Lastly, some have said that a reigning champ shouldn't lose his title on such a close decision. The problem was, despite not having the title, Leonard was the star and bigger personality which neutralized Hagler being the champ. However, that had no bearing on the fight. Sugar Ray Leonard was just a little sharper and more effective than Marvin Hagler the night they fought. The only negative about the way Leonard fought against Hagler is from a few scorned Hagler fans. They're mad at Leonard because he didn't cooperate and make the fight easy for Hagler.

Give Ray Leonard all due credit for dictating the tempo and terms of the fight that took place inside the ring. The last time I checked, Hagler and Leonard were paid millions as professional boxers. There was no bonus check for street fighting. As two professional fighters at the highest level, Sugar Ray Leonard out boxed Marvin Hagler and won a very close, but clear decision.

Articles of 2004

2004 Boxing Pound for Pound List



The final boxing pound-for-pound list of the year for 2004.

1. Bernard Hopkins: The top guy from beginning to end, Hopkins took care of Oscar De La Hoya with a body shot in the biggest fight of 2004. Now, he'll wait for Jermain Taylor to progress a little further, or he'll go the rematch route with Felix Trinidad. Either way, Hopkins stands to earn a lot of money in 2005 and extend that all-time middleweight reign.

2. Floyd Mayweather: How long has it been since we've seen Mayweather in a meaningful fight? Certainly not in 2004, when he outpointed the difficult DeMarcus Corley. He's slated for a January outing against a no-name. Enough stalling, already, “Pretty Boy”. Fight someone we care about (preferably Kostya Tszyu), or you'll lose your #2 position sometime in 2005.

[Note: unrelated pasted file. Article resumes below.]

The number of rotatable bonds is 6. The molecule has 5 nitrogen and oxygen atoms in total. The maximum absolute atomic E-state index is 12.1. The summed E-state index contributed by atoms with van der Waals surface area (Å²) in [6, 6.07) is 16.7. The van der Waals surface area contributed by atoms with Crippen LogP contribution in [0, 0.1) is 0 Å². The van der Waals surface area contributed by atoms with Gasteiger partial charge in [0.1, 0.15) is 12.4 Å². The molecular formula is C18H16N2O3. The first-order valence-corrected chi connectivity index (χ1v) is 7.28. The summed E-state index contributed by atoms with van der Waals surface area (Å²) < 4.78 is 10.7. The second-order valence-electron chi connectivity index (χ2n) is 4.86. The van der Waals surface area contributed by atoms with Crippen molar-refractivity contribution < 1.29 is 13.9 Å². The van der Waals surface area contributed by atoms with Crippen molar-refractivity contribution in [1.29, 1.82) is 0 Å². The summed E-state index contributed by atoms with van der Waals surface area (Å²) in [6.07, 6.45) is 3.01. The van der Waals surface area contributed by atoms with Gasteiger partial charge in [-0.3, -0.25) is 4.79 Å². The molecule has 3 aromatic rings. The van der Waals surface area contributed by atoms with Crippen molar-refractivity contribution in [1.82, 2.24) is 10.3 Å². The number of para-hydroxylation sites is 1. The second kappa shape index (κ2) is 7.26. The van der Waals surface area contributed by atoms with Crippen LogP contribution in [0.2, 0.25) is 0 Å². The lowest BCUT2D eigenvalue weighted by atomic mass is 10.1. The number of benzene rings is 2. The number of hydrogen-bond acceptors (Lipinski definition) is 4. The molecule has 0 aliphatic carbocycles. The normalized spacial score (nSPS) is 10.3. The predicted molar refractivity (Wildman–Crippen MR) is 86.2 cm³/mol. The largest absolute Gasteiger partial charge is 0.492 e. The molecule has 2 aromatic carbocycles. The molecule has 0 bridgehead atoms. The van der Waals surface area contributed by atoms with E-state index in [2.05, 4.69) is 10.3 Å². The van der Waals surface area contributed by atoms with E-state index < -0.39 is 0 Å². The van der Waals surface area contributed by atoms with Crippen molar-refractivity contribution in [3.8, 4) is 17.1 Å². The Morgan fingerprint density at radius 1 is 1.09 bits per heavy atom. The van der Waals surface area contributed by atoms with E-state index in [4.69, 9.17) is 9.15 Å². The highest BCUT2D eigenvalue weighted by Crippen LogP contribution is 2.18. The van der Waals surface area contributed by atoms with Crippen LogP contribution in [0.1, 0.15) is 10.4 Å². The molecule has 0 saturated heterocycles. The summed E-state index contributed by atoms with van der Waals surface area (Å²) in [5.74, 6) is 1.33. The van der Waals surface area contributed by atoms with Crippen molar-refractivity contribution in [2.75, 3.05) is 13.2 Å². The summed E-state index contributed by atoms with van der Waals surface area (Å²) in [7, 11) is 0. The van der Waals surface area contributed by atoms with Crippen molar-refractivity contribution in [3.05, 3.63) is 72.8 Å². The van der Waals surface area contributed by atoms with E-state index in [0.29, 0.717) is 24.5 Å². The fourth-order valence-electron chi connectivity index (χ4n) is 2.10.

3. Felix Trinidad: “Tito” stormed back with a magnificent knockout of Ricardo Mayorga in 2004, and now hopes to capitalize on it with big money fights. He'd like nothing more than a rematch with his only conqueror, Hopkins, but he may also opt for old nemesis Oscar De La Hoya. Either way, Trinidad is sure to fight a big fight sometime in the coming year.

4. Kostya Tszyu: What a difference one fight makes. As recently as late October, the boxing world was wondering whether Tszyu was even serious about the sport anymore. We found out with a second round demolition of Sharmba Mitchell. And that made the junior welterweight division very attractive. Tszyu has several options now, including Arturo Gatti and Mayweather or even a hop up to welterweight to challenge Cory Spinks. Let's hope one of them happens in 2005.

5. Manny Pacquiao: Pacquiao fought twice in 2004, and what a fight the first one was. His thrilling war with Juan Manuel Marquez was the best brawl of the year, and there is a chance that the two rivals will go at it again in 2005. If not, Pacquiao has a list full of options: Marco Antonio Barrera, Erik Morales, etc. Pacquiao will fight one of them in the next year.

6. Marco Antonio Barrera: Another guy thought to be washed up when the year started, Barrera resurrected his career for the second time with a masterful victory over Paulie Ayala and a close decision over rival Erik Morales in another great fight. Barrera is obviously shooting for a return with Pacquiao, who decimated him in November 2003. Barrera says it was an off-night. Hopefully, we'll find out if that was the case.